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Western media are missing a big story in Africa, and it's not the World Cup.
ANTIBES, France — Billions of viewers around the world are glued to TV sets to watch the 2010 World Cup. It's the biggest media event in the world, though not in the United States. The International Broadcast Center in Johannesburg has welcomed 13,000 journalists to cover the competition.
The irony in this media overkill is that as far as most Western news organizations are concerned, it might as well be happening on the moon. Under normal circumstances, they pay little attention to what happens on the African continent.
There are exceptions of course. Reuters provides business coverage of Africa. The Associated Press has correspondents in a few African capitals, despite budget cuts, as do CNN International and Al Jazeera English. GlobalPost, a relative newcomer, boasts 18 freelance and contributing correspondents on the continent.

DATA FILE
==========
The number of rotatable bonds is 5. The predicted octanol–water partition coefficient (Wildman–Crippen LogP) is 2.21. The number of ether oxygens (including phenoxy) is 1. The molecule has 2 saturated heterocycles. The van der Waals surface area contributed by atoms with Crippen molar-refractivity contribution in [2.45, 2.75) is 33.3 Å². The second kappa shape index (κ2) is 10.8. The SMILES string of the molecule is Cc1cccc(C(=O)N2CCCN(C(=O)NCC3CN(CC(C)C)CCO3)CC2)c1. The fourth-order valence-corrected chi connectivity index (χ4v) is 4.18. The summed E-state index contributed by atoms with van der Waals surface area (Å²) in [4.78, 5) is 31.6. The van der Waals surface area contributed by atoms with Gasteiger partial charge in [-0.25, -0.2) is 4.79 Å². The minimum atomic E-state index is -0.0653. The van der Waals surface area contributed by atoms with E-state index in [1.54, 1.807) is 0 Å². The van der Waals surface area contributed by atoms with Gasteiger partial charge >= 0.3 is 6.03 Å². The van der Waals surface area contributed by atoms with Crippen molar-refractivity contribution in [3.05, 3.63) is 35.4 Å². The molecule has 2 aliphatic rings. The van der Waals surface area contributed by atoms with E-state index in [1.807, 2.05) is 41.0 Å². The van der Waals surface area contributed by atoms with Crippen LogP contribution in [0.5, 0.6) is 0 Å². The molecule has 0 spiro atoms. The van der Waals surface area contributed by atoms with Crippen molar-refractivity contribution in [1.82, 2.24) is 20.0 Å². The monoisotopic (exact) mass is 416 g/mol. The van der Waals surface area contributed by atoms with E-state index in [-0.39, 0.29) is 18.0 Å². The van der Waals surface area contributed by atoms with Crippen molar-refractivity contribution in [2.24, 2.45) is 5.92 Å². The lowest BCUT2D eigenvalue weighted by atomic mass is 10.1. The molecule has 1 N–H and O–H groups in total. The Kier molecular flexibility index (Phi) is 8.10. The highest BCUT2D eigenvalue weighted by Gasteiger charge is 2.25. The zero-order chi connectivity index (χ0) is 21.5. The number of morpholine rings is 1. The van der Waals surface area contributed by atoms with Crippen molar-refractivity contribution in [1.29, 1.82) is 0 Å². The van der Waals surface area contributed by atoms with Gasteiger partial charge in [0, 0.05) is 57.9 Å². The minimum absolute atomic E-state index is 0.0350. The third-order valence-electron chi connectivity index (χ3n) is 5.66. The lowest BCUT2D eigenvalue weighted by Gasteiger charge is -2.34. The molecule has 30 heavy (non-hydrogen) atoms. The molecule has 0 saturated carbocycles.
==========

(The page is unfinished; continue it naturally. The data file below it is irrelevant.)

But the mainstream Western media still consider Africa to be a backwater. Most have no full time correspondents based there. And when they do run reports on Africa, it is almost always bad news.
The rest of the world could be forgiven for thinking of Africa as starving children with swollen bellies, masses of miserable refugees, unspeakably savage wars and greedy dictators who stash their ill gotten gains in Swiss banks. The western media usually assume that nothing else about Africa could possibly interest their viewers and readers, except perhaps an occasional National Geographic type feature about wild animals or exotic native folklore.
So it's a breakthrough of sorts that the World Cup coverage has shown world class sports facilities in an African nation and even glimpses of a rising African middle class that is bound to change the future of the continent. Unfortunately, Americans are missing much of this because their networks don't like soccer.
Why, you might ask, should we care if most of the time the Western media fails to tell us what is really happening in Africa? The answer is that Western entrepreneurs and investors may be missing the next big thing in emerging markets because of the patronizing and stereotyped views promoted by the media.